Carotid Artery Disease
What is Carotid Artery Disease?
The carotid arteries are major blood vessels in the neck that supply blood to the brain, face and neck. As you get older, a fatty substance called plaque builds up inside your arteries. Too much plaque build-up in your carotid artery can narrow the vessel. This is call carotid stenosis. When this happens, small clots can form and then break off and travel to the brain, causing a minor or major stroke.
What causes Carotid Artery Disease?
Your risk of Carotid Artery Disease increases as you get older as plaque builds up inside your carotid artery. (This is the same type of plaque that forms in the heart to cause heart attacks.) Other factors like smoking, high blood pressure, high cholesterol, diabetes or heart disease can also increase your risk. In rare cases, the carotid artery may narrow due to inflammation.
What are the symptoms of Carotid Artery Disease?
Often people with Carotid Artery Disease experience no symptoms. Even if you have a severe blockage, the condition is usually found in a routine physical check-up or eye exam if your doctor detects plaque in the artery that supplies the retina. You may only discover that you have Carotid Artery Disease after you’ve already had a stroke.
Some symptoms of Carotid Artery Disease may include:
Weakness, numbness, slurred speech or facial drooping – the first sign of Carotid Artery Disease may be a stroke, mini-stroke or TIA (Transient Ischaemic Attack) symptoms.
Ringing in the ears or fainting – in rare cases, you may experience ringing in the ears or fainting due to decreased blood flow to the brain.
Neck pain is NOT a symptom of Carotid Artery Disease.
How is Carotid Artery Disease diagnosed?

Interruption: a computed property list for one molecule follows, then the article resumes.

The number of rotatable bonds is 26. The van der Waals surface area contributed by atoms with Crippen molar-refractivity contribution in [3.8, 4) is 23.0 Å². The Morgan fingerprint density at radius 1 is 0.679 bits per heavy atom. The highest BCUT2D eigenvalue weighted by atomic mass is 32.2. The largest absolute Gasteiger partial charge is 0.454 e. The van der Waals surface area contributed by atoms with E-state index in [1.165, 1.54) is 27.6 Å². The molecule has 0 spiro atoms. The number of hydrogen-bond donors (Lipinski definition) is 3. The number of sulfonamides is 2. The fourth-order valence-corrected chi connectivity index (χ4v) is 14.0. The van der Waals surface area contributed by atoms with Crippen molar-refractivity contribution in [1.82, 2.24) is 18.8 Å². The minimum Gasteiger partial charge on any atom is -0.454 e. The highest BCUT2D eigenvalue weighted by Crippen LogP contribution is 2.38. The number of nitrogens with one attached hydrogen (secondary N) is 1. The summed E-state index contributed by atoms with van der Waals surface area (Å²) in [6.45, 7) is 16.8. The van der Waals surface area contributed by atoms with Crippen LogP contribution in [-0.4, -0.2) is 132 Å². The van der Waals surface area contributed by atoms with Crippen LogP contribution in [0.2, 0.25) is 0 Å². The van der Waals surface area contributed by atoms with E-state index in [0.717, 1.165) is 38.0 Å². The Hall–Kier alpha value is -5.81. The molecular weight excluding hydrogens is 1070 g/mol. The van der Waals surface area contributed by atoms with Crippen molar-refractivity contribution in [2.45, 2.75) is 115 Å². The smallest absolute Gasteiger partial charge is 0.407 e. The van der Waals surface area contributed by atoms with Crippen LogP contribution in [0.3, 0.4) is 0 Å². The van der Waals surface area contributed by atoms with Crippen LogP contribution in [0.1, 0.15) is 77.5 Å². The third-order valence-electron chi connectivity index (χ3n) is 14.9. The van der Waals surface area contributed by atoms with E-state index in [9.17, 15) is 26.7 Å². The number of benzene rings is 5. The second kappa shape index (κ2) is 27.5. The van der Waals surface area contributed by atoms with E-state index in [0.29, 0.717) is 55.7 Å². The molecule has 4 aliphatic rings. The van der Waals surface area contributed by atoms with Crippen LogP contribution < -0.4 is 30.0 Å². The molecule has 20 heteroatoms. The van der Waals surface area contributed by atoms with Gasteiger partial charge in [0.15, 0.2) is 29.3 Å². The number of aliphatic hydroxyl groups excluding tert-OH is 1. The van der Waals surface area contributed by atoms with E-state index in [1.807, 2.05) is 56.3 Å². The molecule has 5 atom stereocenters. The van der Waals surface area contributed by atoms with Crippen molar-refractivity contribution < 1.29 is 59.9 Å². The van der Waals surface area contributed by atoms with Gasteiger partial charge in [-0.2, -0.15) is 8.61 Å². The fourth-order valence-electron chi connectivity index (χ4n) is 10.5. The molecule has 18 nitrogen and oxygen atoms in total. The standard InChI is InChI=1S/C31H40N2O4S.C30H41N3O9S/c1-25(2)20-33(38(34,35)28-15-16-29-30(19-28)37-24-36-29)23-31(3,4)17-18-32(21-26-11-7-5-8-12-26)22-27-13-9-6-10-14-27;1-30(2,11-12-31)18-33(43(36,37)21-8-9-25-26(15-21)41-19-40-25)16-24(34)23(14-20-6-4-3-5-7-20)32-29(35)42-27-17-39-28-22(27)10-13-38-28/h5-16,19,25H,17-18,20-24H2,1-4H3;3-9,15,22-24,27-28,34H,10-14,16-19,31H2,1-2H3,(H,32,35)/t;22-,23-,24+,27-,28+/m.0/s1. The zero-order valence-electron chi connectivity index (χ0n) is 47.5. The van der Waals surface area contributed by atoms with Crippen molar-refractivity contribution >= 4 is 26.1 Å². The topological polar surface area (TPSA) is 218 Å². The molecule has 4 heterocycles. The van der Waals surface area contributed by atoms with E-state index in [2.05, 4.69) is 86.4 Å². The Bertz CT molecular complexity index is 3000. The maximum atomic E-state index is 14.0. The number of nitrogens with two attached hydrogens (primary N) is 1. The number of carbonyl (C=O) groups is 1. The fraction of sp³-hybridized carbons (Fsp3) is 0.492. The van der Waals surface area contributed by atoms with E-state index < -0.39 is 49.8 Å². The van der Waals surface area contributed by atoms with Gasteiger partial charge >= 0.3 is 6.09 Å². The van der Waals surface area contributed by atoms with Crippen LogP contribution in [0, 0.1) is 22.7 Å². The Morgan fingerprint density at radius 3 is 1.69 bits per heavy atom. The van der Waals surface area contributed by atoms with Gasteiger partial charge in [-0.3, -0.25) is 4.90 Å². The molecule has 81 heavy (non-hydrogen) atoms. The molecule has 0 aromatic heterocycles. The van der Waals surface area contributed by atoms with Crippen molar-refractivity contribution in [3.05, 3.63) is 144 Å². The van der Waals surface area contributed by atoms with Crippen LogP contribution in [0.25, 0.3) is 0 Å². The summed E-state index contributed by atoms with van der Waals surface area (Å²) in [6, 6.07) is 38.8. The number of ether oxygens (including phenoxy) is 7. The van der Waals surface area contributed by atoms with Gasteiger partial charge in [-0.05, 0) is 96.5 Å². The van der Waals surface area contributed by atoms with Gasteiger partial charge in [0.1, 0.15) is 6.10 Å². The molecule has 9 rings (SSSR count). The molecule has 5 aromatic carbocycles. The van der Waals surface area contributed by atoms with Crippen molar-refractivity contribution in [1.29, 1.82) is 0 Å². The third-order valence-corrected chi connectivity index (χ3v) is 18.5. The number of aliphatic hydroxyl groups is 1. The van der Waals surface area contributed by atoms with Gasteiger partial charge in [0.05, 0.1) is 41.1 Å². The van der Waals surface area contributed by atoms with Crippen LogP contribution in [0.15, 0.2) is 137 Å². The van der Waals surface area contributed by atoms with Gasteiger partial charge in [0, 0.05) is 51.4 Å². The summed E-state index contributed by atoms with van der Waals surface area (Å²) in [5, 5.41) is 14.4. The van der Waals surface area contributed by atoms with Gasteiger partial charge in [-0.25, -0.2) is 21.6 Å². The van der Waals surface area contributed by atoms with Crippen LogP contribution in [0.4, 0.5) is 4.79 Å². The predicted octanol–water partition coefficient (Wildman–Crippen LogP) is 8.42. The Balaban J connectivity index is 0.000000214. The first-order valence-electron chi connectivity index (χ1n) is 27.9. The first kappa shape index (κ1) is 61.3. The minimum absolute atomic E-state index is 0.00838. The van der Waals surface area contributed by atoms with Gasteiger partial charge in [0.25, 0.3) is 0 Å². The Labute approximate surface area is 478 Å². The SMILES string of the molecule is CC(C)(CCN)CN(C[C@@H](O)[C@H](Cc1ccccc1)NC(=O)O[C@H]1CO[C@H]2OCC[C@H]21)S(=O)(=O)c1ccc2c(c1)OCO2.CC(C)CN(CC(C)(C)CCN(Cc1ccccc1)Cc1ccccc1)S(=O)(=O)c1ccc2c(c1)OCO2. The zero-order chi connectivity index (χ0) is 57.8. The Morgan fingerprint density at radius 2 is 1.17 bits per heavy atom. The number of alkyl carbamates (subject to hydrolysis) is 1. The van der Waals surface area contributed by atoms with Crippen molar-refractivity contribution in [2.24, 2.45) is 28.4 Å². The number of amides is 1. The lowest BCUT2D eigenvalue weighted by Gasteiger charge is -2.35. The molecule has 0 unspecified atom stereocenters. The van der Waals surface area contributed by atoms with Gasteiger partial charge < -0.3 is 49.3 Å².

Your doctor may refer you to see a vascular surgeon after a routine physical exam has picked up some changes to your carotid artery. A whistling sound coming from the carotid artery (heard by stethoscope) may indicate that plaque is building up inside the artery.
Your vascular surgeon will ask more questions about your medical history, family medical history and any symptoms, before doing some more tests. This may include scans or an angiogram to check the severity of narrowing.
How is Carotid Artery Disease treated?
It’s important to seek treatment for Carotid Artery Disease to reduce your risk of stroke (or recurrence of stroke). Your vascular surgeon will advise you on what is best suited to you, depending on the stage and severity of your condition. Recommended treatments may include:
If the degree of narrowing is less than 50% taking medication can help slow the disease by lowering your cholesterol and blood pressure. Often a combination of medications will be prescribed.
If the degree of narrowing is more than 50%, you may be offered medication and surgery to manage the disease. Carotid endarterectomy or carotid angioplasty and stenting are common procedures used.
How do I prevent Carotid Artery Disease?
Staying healthy will help you prevent Carotid Artery Disease. Some specific things you can do right now to help prevent and/or slow the disease progression include:
Stop smoking – the first step for preventing (and managing) Carotid Artery Disease is to stop smoking. Your doctor can recommend programs to help you quit.
Ask about medication – ask about medications that may help control the disease by reducing your blood pressure or blood cholesterol, and make your blood less sticky.
Eat a healthy diet – following a balanced diet and eat in moderation. Reduce your salt and fat intake.
Exercise safely – keep active with regular walking to help you maintain a healthy weight.
Have More questions about Carotid Artery Disease?
If you have more questions about Carotid Artery Disease, speak to the team at Vascular Associates.